Project spotlight – Cedarhurst School elevator replacement

May 26, 2021

Often, little projects can be big in scope and impact. Replacing an elevator at the Cedarhurst School took several years. The project involved using a crane, having limited work access due to class schedules, and arranging for the school’s physically disabled students to find alternative learning arrangements.

Cedarhurst SchoolCedarhurst School on Prospect Street

is a private therapeutic junior and senior high school serving grades 6 – 12 and operated by Yale University. It offers a structured and supportive learning environment for students identified as ED (emotional disturbance) and OHI (other health impaired). The school is located at 871 Prospect Street, Hamden, CT, in what was formally an eight-bedroom, Tudor-style mansion built in 1919 for John Day Jackson, his wife Rose, and their eight children. John was a graduate of the Yale Class of 1890 and the chairman of the Yale Daily News. He was a newspaper reporter and correspondent before he became the owner, editor, and publisher of the New Haven Register in 1895.

It was during a separate project in the school’s basement, which included adding three new classrooms, that an inspector deemed the elevator improperly registered, and locked it. This was the only elevator in the building, and it was used by the school’s physically-disabled students. When it was shut down, it caused great hardship for the students and the school. It was not known at the time that the elevator needed to be replaced, which would take four years.

Much of the initial project planning time was spent looking at different design aspects. The elevator was small, with only a three-foot opening. The project and design team looked into building a new elevator shaft by adding an addition to the building, but the floors didn’t line up, making that impossible. The next idea was to build the shaft wider and deeper, but that was found to be intensely complicated and extremely expensive. Finally, an elevator consultant was hired to design a new elevator within the existing shaft that was 3’ 4” deep by 3’ 6” wide by 6’ 8” high. Drawings were done of the final design, which then had to be approved by both the state and city.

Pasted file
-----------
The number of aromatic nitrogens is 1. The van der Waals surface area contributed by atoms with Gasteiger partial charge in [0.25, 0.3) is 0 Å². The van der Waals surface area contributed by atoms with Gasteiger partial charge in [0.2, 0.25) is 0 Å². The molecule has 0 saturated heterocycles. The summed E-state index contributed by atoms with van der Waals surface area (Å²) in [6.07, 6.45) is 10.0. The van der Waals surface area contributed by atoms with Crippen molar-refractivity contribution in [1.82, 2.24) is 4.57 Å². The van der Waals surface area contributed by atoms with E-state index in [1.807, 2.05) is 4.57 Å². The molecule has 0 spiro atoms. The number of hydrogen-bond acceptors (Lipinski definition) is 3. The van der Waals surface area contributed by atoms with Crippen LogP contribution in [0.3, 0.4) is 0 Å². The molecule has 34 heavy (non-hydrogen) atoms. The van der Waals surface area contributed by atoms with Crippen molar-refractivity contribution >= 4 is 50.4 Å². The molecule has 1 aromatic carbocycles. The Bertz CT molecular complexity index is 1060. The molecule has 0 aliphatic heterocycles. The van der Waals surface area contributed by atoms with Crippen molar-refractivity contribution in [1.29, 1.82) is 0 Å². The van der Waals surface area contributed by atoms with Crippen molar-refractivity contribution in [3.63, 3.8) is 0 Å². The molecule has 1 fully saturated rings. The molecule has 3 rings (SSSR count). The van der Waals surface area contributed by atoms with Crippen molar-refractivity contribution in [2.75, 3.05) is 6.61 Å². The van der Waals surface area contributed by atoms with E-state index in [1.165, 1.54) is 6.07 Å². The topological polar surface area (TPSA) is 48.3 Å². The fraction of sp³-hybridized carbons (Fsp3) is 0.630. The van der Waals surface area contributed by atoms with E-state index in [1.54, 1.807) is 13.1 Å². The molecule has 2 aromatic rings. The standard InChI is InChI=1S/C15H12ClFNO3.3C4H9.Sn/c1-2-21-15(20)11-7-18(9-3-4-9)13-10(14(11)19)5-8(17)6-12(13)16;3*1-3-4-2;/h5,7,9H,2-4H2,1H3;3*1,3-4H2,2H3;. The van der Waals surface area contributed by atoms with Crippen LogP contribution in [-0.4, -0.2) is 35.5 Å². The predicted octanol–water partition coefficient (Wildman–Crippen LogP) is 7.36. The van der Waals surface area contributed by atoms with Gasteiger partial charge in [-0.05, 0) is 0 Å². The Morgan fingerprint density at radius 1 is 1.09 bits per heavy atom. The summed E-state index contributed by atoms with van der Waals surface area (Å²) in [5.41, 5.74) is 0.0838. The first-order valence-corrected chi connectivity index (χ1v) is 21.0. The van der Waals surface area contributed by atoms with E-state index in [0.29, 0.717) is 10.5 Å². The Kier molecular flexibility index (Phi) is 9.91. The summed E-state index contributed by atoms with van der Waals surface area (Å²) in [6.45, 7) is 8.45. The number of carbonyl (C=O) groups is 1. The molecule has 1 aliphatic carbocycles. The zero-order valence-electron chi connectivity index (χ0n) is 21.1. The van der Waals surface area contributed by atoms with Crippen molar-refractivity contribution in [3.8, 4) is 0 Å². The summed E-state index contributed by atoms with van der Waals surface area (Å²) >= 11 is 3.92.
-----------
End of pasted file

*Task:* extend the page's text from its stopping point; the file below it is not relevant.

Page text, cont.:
Once through the often-sluggish approval process, the team hired Petra Construction to manage the sub-contractors. Hartford Elevator started work in June 2020. They removed the old elevator infrastructure and completely replaced it. Also, the elevator shrank in size one inch all around because of additional sheetrock encircling the new shaft. Lastly, new electrical wiring, exhaust fan, and fire alarm devices were added.

During construction, the contractor had limited access to the space because school was in session and COVID-19 restrictions were in place. This meant Petra Construction had to work during the day on Wednesdays and Saturdays and during evenings the other days. Additional issues and delays included a nation-wide manufacturing shutdown, and hiring a crane-operator to replace the exhaust fan that now sits securely atop the new elevator shaft. Construction was completed on May 19, 2021, and the elevator was approved for operation soon after.

“While this was a small project comparatively, it had many challenges. We all knew how important it was to get the elevator built and running for the school and its students. Their physically-disabled students had to find other schools during the closure and upgrade. Knowing that made it even more urgent to get the elevator up and operating. It’s very satisfying when you complete a project and have happy customers,” says Chelsea Monda, Yale Facilities Project Manager.

Big thanks to:

  • Matthew LeBarron, Associate Director for Med/West Project Team
  • Chelsea Monda, Project Manager
  • Eric Overland, Project Planner
  • Brewster Architects
  • Petra Construction

Special thank you to Michael Hoge and Betsy Donovan of the Cedarhurst School.